PLACID enters. Carries a bag. Sets down the bag and opens it.
PLACID: But I do the sacrificing? Right?
ARETHA: On my order.
PLACID: Yeah, but chopping him, opening him up. I get to do that?
ARETHA: If I didn’t want him dead, I wouldn’t pay you. If I didn’t pay, you wouldn’t do it.
PLACID: Babe, I do it for you. For your love. Your love is my money. Your lips my municipal bonds.
ARETHA: Body. It’s either cost or commodity. Do your job. You’ll be compensated. Understand the nature of the transaction. What matters is Corno’s fate. Not yours. Death matters. When he’s dead, he’ll know what love means.
PLACID: It’ll look like love backed right over him. Repeatedly.

[To be continued]

Opening the Bomb Bay Doors

Splattworks now presents Bombardment, a two-act drama. Given the brief space appropriate for a blog, the play will be serialized in about 26 installments. The author will attempt to post an installment each day, but, if events intercede, installments may occur a day or so apart. So please be patient.


Steve Patterson

Bombardment premiered in 1991, produced by Stark Raving Theatre (Portland, Oregon, USA). Directed by Kyle Evans, the original cast included: Phil Baker as Corno, R. Marquam Krantz and Placid, Mary Jo AbiNader as Aretha, and Michelle Guthrie as Carmelita. Lights and sound design by Michael Delves. Special thanks to Rich Burroughs, EJ Westlake, Rod Harrel, Myra Donnelly, Dave Demke, Linda Grimm, and Greg Tozian.


A Drama in Two Acts by Steve Patterson

Copyright © 1998 by Steve Patterson


CORNO: A political strongman.
PLACID: Corno’s enforcer.
ARETHA: Corno’s wife.
CARMELITA: Aretha’s maid.

SCENE: A Deteriorating Mansion Outside the City

TIME: Outside of Time

“No vehicle had entered the town since the gates were closed. From that day onwards one had the impression that all cars were moving in circles.” — Albert Camus, The Plague




SETTING: Something between a throne room and a living room. A ruined city can be seen in the distance. Two large chairs at center, a table with an ashtray and pipe rack between them. AT RISE: Lights on CORNO, seated. In background, CARMELITA stands in a maid’s uniform.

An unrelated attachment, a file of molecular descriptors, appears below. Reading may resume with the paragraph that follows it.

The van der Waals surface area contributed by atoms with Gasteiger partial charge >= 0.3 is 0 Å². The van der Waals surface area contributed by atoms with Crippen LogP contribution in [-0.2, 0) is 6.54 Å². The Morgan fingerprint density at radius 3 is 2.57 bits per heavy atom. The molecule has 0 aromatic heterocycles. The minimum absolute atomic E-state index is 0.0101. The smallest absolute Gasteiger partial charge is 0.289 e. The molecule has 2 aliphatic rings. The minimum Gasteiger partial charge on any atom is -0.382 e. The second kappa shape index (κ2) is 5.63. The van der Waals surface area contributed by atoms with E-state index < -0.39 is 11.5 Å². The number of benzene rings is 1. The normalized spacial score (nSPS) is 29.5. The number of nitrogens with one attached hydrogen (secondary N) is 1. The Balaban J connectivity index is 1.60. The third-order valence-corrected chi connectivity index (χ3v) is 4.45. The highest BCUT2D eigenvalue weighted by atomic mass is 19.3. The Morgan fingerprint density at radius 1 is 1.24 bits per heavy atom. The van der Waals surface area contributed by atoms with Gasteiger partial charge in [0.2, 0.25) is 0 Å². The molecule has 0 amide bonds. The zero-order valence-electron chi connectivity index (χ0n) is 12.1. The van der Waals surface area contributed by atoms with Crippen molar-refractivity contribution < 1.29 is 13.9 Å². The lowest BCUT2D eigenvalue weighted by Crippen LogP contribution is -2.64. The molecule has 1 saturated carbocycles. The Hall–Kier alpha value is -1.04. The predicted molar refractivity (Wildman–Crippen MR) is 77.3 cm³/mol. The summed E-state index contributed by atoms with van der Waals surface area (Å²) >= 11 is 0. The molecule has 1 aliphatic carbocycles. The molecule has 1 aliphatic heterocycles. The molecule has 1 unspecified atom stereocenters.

CORNO: I used to be king. Born to it. Used to be lord of imponderables. If I wanted something, I didn’t command it. All I had to do was picture it, and someone brought it to me. A hint of thirst, and a glass materialized in my hand. I had the strength of ten, vitality of twenty. An enormous furnace burned within my chest, and it took all of life to keep it roaring. I ate a roast a day, and my arteries stayed clear and strong, the seams bulging with blood. There was never enough to sustain me. Not enough power, not enough brandy, not enough women. I raced boats and crashed balloons and juggled Thompson submachine guns. I wrestled land grading machines, silenced incorruptible senators, floored my Lamborghini in the bike lanes. When I walked down a country road, trees moved their branches to hold me in a steady flow of sunlight.

Drawn backward into darkness, CARMELITA exits.

CORNO: I don’t feel like that now. I feel two-hundred and fourteen. I can’t feel my legs. I slowly blink, and my lids scrape against my eyes. My heart drags its twisted foot. I’m tired. Tired, tired, and I don’t know how it happened. I woke one morning to a strange woman’s scent. My possessions lost their loving familiarity. I didn’t know what to do. I opened the blinds, and the color drained from the sun.

The distant drone of airplanes, soft but slowly growing louder.

CORNO: Imperceptively, that which has so perfectly been balanced for so long…wavers. Clocks… hesitate. Deep within the machine, where even the designers can’t understand the construction, something stirs. Eases into consciousness. At first, confused. But, as it remembers where it is, what it is, what it does, and what it needs…the hunger begins.

Planes appear to pass overhead. Bombs rumble and lights flash. The bombardment grows in intensity. CORNO reacts with fear, shock, pain. The lights go out, concussion of the bombs continuing. The barrage ends, planes fade. CORNO’s armchair is empty. PLACID comes tramping in. Wears a distinctive hat. Hesitates when he sees CORNO’s empty armchair. Approaches it carefully. Sits, trying it on for size. Enjoys sitting there, but can’t lose the sense that he’s being watched, that he’ll be caught. Uneasily, he rises, slinks off. CORNO enters from the rear of the theater and takes a seat in the audience reserved for him. Immediately takes the character of someone excitable and late for the performance. If a man is next to him, CORNO begins hard-luck story about needing gas money; if it’s a woman, he begins flirting. Lights shift, and CORNO begins shushing everyone around him. Sinks down, trying to look inconspicuous. ARETHA enters.

[To be continued]